Eric Gadzinski has taught English at LSSU since 1995. One of the founders of LSSU’s creative writing program and of the literary journal now called Border Crossing, he teaches creative writing, literature, and composition. He holds a PhD in English from Temple University, where he wrote his dissertation on American soldier poetry of the Vietnam War. His own poetry has been published widely in a variety of online and print journals, and one of his poems was nominated for a Pushcart Prize in 2006.  He has been invited to give public readings locally, in public schools and at several universities, and has been a regular workshop leader at the annual Creative Writing Festival held at the University of Wisconsin, Whitewater. 1/13

 


Mary McMyne teaches creative writing and fiction and edits Border Crossing, the program's journal of art and literature, with Julie Brooks Barbour and Jillena Rose. She received her MFA in fiction from New York University after studying English and creative writing at Louisiana State University. She has been the recipient of the Faulkner Prize for a Novel in Progress and a grant from the Sustainable Arts Foundation for her fiction. Her stories, poems, and essays have appeared or are forthcoming in The Los Angeles Review, Painted Bride Quarterly, Pedestal Magazine, Word Riot, New Delta Review, and American Book Review, as well as the anthologies The Way North: Collected Upper Peninsula New Works and The Burden of Light: Poems on Illness and Loss. Her poetry chapbook, Wolf Skin, is forthcoming from Dancing Girl Press in summer 2014. Before joining the LSSU faculty, she taught at New York University, New Jersey City University, South Louisiana Community College, and in the East Baton Rouge Parish school system. For more information, please visit her website: www.marymcmyne.com. 11/13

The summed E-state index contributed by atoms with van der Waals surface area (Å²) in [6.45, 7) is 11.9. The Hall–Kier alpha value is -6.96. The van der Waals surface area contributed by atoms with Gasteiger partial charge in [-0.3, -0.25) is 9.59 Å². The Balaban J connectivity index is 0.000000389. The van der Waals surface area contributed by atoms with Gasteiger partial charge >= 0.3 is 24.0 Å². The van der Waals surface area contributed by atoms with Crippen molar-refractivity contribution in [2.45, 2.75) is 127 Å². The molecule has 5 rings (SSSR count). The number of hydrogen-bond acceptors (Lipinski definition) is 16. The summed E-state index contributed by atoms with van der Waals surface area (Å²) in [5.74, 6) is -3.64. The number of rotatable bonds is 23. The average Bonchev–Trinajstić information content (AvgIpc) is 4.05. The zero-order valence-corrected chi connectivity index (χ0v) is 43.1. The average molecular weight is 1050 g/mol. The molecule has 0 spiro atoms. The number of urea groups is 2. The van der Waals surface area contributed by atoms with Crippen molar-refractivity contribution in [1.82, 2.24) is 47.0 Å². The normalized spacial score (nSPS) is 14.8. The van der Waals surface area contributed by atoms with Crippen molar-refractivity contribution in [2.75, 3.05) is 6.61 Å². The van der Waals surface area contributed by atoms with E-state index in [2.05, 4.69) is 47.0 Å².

Janice Repka teaches creative writing and children’s literature and organizes LSSU’s Visiting Writer Series, which brings literary authors and poets to the Eastern Upper Peninsula.  Her short stories and poetry have been published in numerous literary journals including Antietam ReviewPotomac Review, Writer’s Journal, The Louisiana Review, and the anthology The Way North: Collected Upper Peninsula New Works. Her novels for children include: The Stupendous Dodgeball Fiasco, a Junior Library Selection and 2008 Nebraska Golden Sower Award Honor Book, which was also nominated for the Sunshine State Young Reader Award, the Young Hoosier Book Award, the Great Stone Face Award, and the Keystone to Reading Book Award; and The Clueless Girl’s Guide to Being a Genius, a Scholastic Book Club feature, both of which were published by Dutton Children’s Books.  She has a Master of Fine Arts degree in Creative Writing and a Master of Arts degree in English from McNeese State University, and a Juris Doctorate from the University of Pennsylvania School of Law. She received the Antietam Review Literary Magazine Award from the Washington Arts Council in 2001 for her short story, “Love’s Final Selection.” Before joining the LSSU faculty, she taught at McNeese State University and was a guest speaker and presenter at creative writing conferences, schools, and libraries across the county.  For more information, go to www.janicerepka.com or http://libraryofmichigan.state.mi.us/Authors. 1/13